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DON'T WORRY DARLING
Photograph: Warner Bros. Pictures

Here’s everything we know about ‘Don’t Worry Darling’

Florence Pugh! Harry Styles! Olivia Wilde! LOTS of sex!

Phil de Semlyen
Written by
Phil de Semlyen
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Olivia Wilde’s director debut was the sparky, funny and seriously fresh-feeling high-school comedy Booksmart. Now, she’s back behind (and in front of) the camera with Don’t Worry Darling, a ‘50s-set psychodrama that’s about to unite fans of provocative period thrillers, sexy on-screen romance and Harry Styles in a frenzy of anticipation. So what to expect? Let’s take a deep dive into the year’s thirstiest film.

When is Don’t Worry Darling out?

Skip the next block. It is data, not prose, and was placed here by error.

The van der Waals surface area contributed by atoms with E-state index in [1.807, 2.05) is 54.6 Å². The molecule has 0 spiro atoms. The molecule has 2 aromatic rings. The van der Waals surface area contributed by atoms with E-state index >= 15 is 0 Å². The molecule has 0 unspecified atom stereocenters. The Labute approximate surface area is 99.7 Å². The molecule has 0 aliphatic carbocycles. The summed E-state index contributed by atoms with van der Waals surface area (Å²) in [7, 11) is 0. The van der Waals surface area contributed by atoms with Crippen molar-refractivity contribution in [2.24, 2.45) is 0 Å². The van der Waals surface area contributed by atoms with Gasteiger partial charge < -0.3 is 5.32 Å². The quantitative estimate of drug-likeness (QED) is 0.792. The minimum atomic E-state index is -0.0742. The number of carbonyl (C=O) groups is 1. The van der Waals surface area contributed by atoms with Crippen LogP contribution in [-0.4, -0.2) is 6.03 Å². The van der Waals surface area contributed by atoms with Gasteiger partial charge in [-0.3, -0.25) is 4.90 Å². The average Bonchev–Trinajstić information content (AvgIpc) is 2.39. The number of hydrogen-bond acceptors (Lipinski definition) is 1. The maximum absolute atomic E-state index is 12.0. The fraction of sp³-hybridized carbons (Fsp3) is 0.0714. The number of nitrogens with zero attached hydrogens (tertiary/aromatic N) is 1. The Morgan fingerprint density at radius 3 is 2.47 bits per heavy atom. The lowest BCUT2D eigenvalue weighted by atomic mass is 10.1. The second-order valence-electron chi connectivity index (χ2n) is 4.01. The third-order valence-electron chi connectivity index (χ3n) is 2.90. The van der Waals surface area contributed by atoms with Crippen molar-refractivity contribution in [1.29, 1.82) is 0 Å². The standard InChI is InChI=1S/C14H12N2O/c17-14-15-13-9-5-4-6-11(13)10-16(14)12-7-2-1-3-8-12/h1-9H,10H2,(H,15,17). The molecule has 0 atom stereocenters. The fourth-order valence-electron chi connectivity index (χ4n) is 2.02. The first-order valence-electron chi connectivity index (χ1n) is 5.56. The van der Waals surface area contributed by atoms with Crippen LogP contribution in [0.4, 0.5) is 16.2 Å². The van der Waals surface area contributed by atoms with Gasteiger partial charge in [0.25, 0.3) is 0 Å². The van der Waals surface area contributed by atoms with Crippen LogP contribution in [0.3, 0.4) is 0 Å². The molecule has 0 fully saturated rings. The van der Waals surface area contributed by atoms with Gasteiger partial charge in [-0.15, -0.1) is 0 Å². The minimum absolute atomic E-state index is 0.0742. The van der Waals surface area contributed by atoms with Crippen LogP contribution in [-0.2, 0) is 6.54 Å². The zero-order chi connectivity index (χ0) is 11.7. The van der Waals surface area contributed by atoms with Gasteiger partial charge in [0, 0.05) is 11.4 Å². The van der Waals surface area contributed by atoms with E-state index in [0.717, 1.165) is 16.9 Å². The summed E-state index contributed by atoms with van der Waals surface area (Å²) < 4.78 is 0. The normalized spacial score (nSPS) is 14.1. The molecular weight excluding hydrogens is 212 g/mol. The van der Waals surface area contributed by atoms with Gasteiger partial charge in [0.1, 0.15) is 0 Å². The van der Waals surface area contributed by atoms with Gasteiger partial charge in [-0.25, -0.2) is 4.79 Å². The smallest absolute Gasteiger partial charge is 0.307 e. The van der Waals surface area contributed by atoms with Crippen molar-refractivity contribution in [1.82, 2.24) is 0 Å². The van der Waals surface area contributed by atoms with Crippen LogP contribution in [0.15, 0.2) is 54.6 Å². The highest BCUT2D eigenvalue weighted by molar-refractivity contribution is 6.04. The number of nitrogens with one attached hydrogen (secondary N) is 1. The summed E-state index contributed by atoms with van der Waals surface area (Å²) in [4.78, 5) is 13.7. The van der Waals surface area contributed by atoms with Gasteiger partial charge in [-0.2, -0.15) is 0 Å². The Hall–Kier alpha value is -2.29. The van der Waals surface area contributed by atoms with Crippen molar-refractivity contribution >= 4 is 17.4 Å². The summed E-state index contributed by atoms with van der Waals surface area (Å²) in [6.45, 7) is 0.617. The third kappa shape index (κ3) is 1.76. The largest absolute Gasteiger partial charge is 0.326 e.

Don’t Worry Darling will be in US movie theaters on September 23, with UK cinemas debuting the film a day earlier. It will be streaming on HBO Max in America 45 days later.

Who is starring in Don’t Worry Darling?

The headline act is Florence Pugh. The British superstar-in-the-making still fresh from entering the Marvelverse in Black Widow, but it was her turn as Midsommar’s grieving, tormented Dani that really caught Wilde’s eye and led to her casting as Don’t Worry Darling’s protagonist, Alice. 

His 44 million Instagram followers won’t need telling but Wilde’s partner IRL, Harry Styles, is playing Pugh’s on-screen husband, Jack – his biggest screen role to date. The role initially went to Shia LaBeouf, but the actor was sacked in September 2020 for what Variety reported as ‘poor behaviour’ and a style that ‘clashed with the cast and crew’.

Also appearing are Chris Pine, Gemma Chan, Nick Kroll, Timothy Simons (aka Jonah in Veep), If Beale Street Could Talk’s KiKi Layne and WandaVision’s Asif Ali. Wilde is starring in this one, too. And according to IMDb’s cast list, Dita Von Teese is appearing as ‘Burlesque Dancer’, a role she will absolutely nail. 

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Who is behind Don’t Worry Darling?